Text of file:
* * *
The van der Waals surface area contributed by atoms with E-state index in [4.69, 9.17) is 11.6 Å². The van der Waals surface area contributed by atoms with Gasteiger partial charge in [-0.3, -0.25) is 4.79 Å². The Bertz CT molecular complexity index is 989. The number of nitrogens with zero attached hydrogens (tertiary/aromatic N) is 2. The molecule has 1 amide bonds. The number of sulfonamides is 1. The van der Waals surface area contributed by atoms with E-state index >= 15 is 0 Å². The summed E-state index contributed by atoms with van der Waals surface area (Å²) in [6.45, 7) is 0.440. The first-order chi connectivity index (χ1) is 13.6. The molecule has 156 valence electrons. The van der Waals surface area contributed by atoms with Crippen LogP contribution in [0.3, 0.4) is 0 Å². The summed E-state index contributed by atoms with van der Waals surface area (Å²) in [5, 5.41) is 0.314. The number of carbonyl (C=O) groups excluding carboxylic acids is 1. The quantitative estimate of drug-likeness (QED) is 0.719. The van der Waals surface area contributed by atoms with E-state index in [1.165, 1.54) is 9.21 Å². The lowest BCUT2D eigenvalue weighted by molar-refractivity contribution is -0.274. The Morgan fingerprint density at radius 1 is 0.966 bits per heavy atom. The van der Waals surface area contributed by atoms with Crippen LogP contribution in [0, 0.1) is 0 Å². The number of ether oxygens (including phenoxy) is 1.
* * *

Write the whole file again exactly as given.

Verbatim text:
The van der Waals surface area contributed by atoms with E-state index in [4.69, 9.17) is 11.6 Å². The van der Waals surface area contributed by atoms with Gasteiger partial charge in [-0.3, -0.25) is 4.79 Å². The Bertz CT molecular complexity index is 989. The number of nitrogens with zero attached hydrogens (tertiary/aromatic N) is 2. The molecule has 1 amide bonds. The number of sulfonamides is 1. The van der Waals surface area contributed by atoms with E-state index >= 15 is 0 Å². The summed E-state index contributed by atoms with van der Waals surface area (Å²) in [6.45, 7) is 0.440. The first-order chi connectivity index (χ1) is 13.6. The molecule has 156 valence electrons. The van der Waals surface area contributed by atoms with Crippen LogP contribution in [0.3, 0.4) is 0 Å². The summed E-state index contributed by atoms with van der Waals surface area (Å²) in [5, 5.41) is 0.314. The number of carbonyl (C=O) groups excluding carboxylic acids is 1. The quantitative estimate of drug-likeness (QED) is 0.719. The van der Waals surface area contributed by atoms with E-state index in [1.165, 1.54) is 9.21 Å². The lowest BCUT2D eigenvalue weighted by molar-refractivity contribution is -0.274. The Morgan fingerprint density at radius 1 is 0.966 bits per heavy atom. The van der Waals surface area contributed by atoms with Crippen LogP contribution in [0, 0.1) is 0 Å². The number of ether oxygens (including phenoxy) is 1.